It has been roughly 50 years since Charles Kao and his associates published their pioneering research on optical fiber communications, which ultimately led to Kao receiving the Nobel Prize in Physics in 2009.
Since then, fiber optics have found their way into nearly every facet of communications including transmission fibers used in undersea, terrestrial, metro and local area networks (LAN), to specialty fibers used in amplifiers, lasers, sensors and more.
After several decades of commercial use, new optical fiber types are in development to improve some aspect of communications. Improvements in fiber have come in the forms of providing higher bandwidth, supporting longer distances or − in conjunction with the optoelectronic devices at both ends − reducing the overall cost of transport.
One such development in the LAN fiber world is the development of wide band multimode fiber (WBMMF). This new fiber type expands the range of usable wavelengths from one to several, and enables the use of shortwave wavelength-division multiplexing in the range from 850 to 950 nanometers.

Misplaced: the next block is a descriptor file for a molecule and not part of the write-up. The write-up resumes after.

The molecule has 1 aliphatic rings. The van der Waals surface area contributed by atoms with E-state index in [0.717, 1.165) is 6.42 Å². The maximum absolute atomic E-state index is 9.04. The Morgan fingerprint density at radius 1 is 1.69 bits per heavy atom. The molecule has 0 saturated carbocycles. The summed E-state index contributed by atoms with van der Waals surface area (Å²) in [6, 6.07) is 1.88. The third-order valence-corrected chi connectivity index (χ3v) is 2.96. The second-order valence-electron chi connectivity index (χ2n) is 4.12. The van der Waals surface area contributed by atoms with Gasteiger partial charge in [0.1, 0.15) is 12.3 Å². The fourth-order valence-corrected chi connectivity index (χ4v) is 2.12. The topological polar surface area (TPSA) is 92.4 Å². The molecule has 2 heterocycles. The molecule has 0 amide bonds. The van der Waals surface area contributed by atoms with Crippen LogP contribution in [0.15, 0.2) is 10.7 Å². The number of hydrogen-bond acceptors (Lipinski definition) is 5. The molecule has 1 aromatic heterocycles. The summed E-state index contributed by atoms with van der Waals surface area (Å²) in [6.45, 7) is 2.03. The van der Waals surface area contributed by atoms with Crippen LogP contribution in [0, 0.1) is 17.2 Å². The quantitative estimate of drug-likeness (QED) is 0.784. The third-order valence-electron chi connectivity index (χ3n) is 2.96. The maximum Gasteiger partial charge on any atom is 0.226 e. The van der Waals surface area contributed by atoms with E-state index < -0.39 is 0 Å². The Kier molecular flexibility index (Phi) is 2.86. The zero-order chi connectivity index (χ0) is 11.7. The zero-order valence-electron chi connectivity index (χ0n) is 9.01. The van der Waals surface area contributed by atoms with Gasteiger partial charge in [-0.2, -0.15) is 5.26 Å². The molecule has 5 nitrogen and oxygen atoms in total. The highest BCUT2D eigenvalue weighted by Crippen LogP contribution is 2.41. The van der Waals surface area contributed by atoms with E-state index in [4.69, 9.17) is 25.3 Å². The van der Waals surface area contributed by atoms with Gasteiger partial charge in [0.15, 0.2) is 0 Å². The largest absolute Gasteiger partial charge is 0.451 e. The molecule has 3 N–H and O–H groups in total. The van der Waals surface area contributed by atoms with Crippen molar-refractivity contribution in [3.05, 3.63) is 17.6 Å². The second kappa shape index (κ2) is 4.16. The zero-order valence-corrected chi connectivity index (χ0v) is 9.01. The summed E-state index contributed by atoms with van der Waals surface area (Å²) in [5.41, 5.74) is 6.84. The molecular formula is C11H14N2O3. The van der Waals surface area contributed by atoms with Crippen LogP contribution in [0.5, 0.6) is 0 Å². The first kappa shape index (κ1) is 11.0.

To learn more about WBMMF technology, the Telecommunications Industry Association (TIA) and CommScope’s Paul Kolesar will conduct a free webinar on August 20 at 10 a.m. CDT. You can register for the webinar here.
As with all developments of new fiber types, standards continue to play a key role. For optical fibers to achieve success in the marketplace, they must comply with industry standards. Standardization activities are underway in TIA discussing WBMMF.
To help keep up with these standards activities, CommScope publishes the Standards Advisor, a quarterly report covering the latest initiatives in the standards bodies. The latest edition, covering the second quarter of 2015, can be found here.